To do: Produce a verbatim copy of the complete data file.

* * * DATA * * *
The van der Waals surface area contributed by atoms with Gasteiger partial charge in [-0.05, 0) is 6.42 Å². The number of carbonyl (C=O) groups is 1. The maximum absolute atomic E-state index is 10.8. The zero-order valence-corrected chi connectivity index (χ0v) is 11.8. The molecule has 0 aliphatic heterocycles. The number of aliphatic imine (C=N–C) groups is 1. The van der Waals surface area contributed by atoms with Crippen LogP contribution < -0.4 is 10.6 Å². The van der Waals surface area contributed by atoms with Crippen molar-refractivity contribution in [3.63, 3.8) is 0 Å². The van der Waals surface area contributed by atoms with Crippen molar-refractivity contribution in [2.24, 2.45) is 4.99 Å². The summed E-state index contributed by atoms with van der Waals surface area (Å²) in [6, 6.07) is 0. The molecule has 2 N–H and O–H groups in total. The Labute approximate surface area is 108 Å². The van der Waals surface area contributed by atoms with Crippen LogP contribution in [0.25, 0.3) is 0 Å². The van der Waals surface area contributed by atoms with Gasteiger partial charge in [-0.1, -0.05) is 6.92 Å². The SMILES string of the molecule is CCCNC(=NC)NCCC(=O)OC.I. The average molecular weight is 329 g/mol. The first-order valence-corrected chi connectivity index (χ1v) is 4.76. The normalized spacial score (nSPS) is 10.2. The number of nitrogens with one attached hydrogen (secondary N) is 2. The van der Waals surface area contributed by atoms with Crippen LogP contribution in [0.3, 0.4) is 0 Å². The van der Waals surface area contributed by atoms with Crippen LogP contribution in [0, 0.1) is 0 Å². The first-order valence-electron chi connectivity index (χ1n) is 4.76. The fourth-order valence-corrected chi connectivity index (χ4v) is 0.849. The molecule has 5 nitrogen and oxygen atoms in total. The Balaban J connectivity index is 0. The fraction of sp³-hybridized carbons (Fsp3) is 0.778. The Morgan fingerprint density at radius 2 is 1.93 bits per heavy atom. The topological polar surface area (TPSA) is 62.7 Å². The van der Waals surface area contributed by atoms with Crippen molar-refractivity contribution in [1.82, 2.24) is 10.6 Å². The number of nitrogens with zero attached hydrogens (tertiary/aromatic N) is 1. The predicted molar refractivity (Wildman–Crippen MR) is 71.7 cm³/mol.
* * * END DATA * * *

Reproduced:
The van der Waals surface area contributed by atoms with Gasteiger partial charge in [-0.05, 0) is 6.42 Å². The number of carbonyl (C=O) groups is 1. The maximum absolute atomic E-state index is 10.8. The zero-order valence-corrected chi connectivity index (χ0v) is 11.8. The molecule has 0 aliphatic heterocycles. The number of aliphatic imine (C=N–C) groups is 1. The van der Waals surface area contributed by atoms with Crippen LogP contribution < -0.4 is 10.6 Å². The van der Waals surface area contributed by atoms with Crippen molar-refractivity contribution in [3.63, 3.8) is 0 Å². The van der Waals surface area contributed by atoms with Crippen molar-refractivity contribution in [2.24, 2.45) is 4.99 Å². The summed E-state index contributed by atoms with van der Waals surface area (Å²) in [6, 6.07) is 0. The molecule has 2 N–H and O–H groups in total. The Labute approximate surface area is 108 Å². The van der Waals surface area contributed by atoms with Crippen LogP contribution in [0.25, 0.3) is 0 Å². The van der Waals surface area contributed by atoms with Gasteiger partial charge in [-0.1, -0.05) is 6.92 Å². The SMILES string of the molecule is CCCNC(=NC)NCCC(=O)OC.I. The average molecular weight is 329 g/mol. The first-order valence-corrected chi connectivity index (χ1v) is 4.76. The normalized spacial score (nSPS) is 10.2. The number of nitrogens with one attached hydrogen (secondary N) is 2. The van der Waals surface area contributed by atoms with Crippen LogP contribution in [0.3, 0.4) is 0 Å². The van der Waals surface area contributed by atoms with Crippen LogP contribution in [0, 0.1) is 0 Å². The first-order valence-electron chi connectivity index (χ1n) is 4.76. The fourth-order valence-corrected chi connectivity index (χ4v) is 0.849. The molecule has 5 nitrogen and oxygen atoms in total. The Balaban J connectivity index is 0. The fraction of sp³-hybridized carbons (Fsp3) is 0.778. The Morgan fingerprint density at radius 2 is 1.93 bits per heavy atom. The topological polar surface area (TPSA) is 62.7 Å². The van der Waals surface area contributed by atoms with Crippen molar-refractivity contribution in [1.82, 2.24) is 10.6 Å². The number of nitrogens with zero attached hydrogens (tertiary/aromatic N) is 1. The predicted molar refractivity (Wildman–Crippen MR) is 71.7 cm³/mol.